United Methodism Part III

Tradition & Innovation

In John Wesley’s day, spiritual innovation carried serious social and potentially even criminal consequences. Throughout John’s writing and Charles’ hymns, orthodoxy, right belief, was expected of every Methodist. For the Wesleys, innovation was found in how we organize and the depth of commitment we bring to our attempts to love rather than in the content of what we believe as followers of Christ.

In our era, we do not face imposed difficulties for questioning traditional Christian beliefs. In fact, there is a certain social affirmation given to those who take critical or oppositional positions. What a gift it is to live in a community in which we are free, indeed encouraged, to question! But, what if the search for truth which so often requires us to take our own strange paths leads one right back into conversation with orthodoxy. As a United Methodist Pastor, I have agreed to teach the traditional beliefs of the Christian faith, but paradoxically, there were many seasons of my life when I did not believe them! It wasn’t until I became convinced not only of their truth, but also of their ability to help others grow in spiritual maturity that I could promise to teach our beliefs.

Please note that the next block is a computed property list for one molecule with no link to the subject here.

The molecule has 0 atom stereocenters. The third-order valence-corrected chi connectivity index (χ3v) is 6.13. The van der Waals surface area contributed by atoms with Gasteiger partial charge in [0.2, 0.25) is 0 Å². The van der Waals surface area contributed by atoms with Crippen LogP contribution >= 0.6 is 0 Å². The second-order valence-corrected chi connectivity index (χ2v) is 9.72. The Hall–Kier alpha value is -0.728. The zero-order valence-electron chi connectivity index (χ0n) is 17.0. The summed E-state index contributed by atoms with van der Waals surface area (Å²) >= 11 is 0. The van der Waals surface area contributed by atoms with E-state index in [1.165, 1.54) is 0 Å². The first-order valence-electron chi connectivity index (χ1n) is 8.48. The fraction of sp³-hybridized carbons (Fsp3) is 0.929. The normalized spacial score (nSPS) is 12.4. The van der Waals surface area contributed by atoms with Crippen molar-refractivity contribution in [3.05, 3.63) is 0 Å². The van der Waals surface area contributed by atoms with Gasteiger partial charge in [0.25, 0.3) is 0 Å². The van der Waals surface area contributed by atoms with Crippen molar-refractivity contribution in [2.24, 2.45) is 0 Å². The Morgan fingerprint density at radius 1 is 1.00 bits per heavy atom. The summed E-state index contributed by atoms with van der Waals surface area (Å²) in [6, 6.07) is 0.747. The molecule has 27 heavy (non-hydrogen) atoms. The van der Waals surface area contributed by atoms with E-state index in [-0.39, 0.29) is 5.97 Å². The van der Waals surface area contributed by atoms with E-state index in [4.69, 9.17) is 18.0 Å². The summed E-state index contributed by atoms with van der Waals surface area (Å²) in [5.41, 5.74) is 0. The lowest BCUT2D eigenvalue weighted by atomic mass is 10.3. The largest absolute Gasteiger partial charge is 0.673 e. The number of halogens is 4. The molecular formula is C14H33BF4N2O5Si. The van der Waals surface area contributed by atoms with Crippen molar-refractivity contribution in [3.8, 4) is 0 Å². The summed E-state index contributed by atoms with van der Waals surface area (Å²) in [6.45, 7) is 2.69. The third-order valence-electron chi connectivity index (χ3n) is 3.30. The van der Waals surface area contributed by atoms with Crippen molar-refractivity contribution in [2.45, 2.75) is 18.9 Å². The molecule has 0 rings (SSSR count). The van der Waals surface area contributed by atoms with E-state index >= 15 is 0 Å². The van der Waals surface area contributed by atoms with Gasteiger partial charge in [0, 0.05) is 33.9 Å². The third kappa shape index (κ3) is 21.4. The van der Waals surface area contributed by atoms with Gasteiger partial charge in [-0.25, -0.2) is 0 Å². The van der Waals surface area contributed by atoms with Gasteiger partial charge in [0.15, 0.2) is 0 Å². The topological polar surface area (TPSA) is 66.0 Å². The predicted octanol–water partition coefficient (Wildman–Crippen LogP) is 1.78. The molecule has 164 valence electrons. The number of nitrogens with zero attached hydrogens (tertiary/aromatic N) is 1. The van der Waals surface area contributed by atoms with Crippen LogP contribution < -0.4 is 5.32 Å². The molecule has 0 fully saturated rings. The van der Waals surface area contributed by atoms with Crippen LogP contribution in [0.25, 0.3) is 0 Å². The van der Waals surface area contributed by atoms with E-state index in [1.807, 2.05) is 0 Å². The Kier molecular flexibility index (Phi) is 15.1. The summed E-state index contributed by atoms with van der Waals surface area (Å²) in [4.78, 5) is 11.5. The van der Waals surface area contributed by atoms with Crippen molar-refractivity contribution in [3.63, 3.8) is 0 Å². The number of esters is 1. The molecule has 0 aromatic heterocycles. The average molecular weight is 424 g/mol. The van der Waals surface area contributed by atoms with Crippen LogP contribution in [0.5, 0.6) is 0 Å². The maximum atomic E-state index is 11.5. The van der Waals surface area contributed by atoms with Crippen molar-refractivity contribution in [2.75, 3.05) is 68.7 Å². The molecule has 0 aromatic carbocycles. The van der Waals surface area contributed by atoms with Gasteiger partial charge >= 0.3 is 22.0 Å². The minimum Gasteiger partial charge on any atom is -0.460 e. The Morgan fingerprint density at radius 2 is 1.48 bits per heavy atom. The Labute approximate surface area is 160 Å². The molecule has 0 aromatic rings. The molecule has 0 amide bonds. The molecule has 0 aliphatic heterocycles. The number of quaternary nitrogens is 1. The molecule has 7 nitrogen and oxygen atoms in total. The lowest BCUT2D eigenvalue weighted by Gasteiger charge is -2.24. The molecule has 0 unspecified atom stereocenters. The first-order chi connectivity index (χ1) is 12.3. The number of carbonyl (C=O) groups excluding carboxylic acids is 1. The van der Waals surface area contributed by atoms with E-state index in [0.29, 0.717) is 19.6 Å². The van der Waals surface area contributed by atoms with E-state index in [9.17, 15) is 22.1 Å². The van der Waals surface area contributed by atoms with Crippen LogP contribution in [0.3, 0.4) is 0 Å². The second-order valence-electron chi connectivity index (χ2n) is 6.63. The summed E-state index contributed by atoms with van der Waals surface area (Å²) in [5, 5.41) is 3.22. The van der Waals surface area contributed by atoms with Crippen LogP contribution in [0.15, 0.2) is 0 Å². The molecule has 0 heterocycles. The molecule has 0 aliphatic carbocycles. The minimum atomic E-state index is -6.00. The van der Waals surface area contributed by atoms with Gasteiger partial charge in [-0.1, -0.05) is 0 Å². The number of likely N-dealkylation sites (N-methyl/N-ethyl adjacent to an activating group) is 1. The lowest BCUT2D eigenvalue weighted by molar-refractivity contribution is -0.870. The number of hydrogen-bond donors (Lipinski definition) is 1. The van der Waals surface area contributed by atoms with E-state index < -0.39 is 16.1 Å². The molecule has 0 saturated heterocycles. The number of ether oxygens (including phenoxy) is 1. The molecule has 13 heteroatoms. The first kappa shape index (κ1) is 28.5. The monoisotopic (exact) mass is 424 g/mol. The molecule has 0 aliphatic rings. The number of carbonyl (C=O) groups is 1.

Finding the lovable truth in our Christian tradition does not mean minimizing our critique of Christian history or the ways our beliefs have been imposed or used to oppress. Often times the emphasis of orthopraxy, right practice, in Jesus’ teaching (see Matthew 25:31-46, or Mark 10:35-45) leads us into direct conflict with the way Christians have traditionally held and taught about belief. This living tension between the beliefs that generations of followers of Christ have embraced and what makes sense to us today is beautifully expressed in our Discipline.

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